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Am J Infect Control. 2010 Oct;38(8):631-5. doi: 10.1016/j.ajic.2010.01.009. Epub 2010 May 14.

Predictors of mortality of Acinetobacter baumannii infections: A 2-year prospective study in a Greek surgical intensive care unit.

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Surgical Intensive Care Unit, First Department of Propaedeutic Surgery, Hippokrateion Hospital, Athens Medical School, University of Athens, Athens, Greece.



Nosocomial infections are a frequent and continuously increasing problem worldwide, have a rapidly increasing multidrug resistance to antibiotics, and are associated with significant morbidity and mortality.


Our objectives were to evaluate Acinetobacter baumannii infection incidence in our surgical intensive care unit (SICU), the clinical features and outcome of these patients, and, particularly, to investigate predictors of A baumannii infection-related mortality.


Ours was a prospective study of all patients with ICU-acquired A baumannii infection from January 1, 2006, to December 31, 2007.


Among 680 patients, 60 (8.8%) sustained A baumannii infection. Mean age was 68.4 ± 6.2 years, Acute Physiology and Chronic Health Evaluation (APACHE) II score on SICU admission 20.6 ± 8.1 and Sequential Organ Failure Assessment (SOFA) score on infection day 9.5 ± 4.2 (women: 50%). Multidrug resistance, morbidity, and mortality were 45%, 65%, and 46.6% (n = 28), respectively. In multivariate analysis, age (P = .03; odds ratio [OR], 1.13; 95% confidence interval [CI]: 1.018-1.259), acute renal failure (P = .001; OR, 17.9; 95% CI: 6.628-75.565), and thrombocytopenia (P = .03; OR, 26.4; 95% CI: 1.234-56.926) complicating the infection and subsequent Enterococcus faecium bacteremia (P = .01; OR, 3.5; 95% CI: 1.84-6.95) were mortality predictors.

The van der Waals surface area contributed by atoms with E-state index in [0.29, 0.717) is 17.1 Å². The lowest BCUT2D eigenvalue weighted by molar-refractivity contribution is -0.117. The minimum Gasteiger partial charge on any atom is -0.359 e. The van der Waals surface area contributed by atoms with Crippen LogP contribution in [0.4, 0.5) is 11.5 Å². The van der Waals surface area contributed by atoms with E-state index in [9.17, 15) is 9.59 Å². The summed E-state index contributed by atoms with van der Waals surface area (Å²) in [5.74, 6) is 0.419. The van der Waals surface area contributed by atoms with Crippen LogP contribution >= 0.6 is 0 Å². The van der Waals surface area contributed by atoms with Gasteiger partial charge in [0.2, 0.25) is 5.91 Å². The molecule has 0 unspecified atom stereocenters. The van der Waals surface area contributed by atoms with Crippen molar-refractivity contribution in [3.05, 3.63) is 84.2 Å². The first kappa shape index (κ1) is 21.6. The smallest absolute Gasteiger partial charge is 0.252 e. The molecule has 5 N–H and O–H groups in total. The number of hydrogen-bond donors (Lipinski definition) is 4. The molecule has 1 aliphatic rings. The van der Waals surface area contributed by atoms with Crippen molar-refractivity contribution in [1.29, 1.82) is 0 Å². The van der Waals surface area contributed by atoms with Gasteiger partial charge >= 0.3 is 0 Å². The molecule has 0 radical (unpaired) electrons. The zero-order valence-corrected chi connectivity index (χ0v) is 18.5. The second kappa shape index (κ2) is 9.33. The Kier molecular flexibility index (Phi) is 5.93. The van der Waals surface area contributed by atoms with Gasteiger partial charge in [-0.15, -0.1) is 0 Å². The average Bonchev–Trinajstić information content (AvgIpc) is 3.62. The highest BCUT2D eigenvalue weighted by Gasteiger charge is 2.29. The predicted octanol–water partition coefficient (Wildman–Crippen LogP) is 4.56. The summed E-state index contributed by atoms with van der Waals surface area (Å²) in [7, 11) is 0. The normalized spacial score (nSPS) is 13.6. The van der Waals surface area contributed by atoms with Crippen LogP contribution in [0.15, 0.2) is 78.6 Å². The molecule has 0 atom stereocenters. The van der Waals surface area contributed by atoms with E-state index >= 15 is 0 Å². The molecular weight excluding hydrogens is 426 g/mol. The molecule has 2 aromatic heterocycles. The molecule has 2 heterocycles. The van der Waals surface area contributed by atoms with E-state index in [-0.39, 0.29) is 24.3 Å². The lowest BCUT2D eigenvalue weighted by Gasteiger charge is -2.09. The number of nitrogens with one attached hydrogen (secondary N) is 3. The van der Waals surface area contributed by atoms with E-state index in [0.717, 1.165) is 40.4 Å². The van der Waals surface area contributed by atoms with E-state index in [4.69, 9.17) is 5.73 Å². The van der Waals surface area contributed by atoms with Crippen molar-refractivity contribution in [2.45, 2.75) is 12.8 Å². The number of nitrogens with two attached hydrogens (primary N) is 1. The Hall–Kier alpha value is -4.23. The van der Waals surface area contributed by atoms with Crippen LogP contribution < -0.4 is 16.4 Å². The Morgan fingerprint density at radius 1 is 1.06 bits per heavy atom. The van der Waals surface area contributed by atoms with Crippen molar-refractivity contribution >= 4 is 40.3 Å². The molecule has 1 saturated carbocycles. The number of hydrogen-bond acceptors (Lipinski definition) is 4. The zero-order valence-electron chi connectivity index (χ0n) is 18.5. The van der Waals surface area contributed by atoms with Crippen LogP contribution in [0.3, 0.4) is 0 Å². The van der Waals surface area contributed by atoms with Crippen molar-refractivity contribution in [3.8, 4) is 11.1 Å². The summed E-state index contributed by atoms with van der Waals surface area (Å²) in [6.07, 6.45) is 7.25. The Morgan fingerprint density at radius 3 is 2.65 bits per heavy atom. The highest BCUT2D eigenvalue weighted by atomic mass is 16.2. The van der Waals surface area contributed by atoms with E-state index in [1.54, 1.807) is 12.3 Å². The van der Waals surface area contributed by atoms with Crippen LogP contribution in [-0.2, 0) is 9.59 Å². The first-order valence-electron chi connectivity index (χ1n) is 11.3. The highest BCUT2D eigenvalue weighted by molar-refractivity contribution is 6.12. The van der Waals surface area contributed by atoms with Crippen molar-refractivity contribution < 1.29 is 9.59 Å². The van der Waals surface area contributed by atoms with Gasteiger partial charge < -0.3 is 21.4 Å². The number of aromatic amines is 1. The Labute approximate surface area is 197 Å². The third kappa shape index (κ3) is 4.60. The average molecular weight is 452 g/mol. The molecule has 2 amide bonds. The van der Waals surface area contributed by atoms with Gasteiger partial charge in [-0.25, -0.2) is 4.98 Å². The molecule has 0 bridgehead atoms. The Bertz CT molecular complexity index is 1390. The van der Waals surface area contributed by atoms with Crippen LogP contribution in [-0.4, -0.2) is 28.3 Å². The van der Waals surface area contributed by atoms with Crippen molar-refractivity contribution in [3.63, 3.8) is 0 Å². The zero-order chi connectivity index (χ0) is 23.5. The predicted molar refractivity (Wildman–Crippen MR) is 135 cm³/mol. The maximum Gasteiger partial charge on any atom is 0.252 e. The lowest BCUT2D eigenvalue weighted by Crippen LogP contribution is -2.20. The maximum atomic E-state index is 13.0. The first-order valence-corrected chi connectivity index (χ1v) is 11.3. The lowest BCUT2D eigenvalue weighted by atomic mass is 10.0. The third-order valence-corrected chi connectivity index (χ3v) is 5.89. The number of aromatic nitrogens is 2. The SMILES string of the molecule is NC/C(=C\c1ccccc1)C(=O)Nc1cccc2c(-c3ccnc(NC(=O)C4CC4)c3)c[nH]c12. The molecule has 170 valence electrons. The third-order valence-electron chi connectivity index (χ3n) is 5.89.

A baumannii infections are frequent and associated with high drug multiresistance, morbidity, and mortality. Age, renal failure, thrombocytopenia, and subsequent E faecium bacteremia were predictors of A baumannii infection-associated mortality.

[Indexed for MEDLINE]

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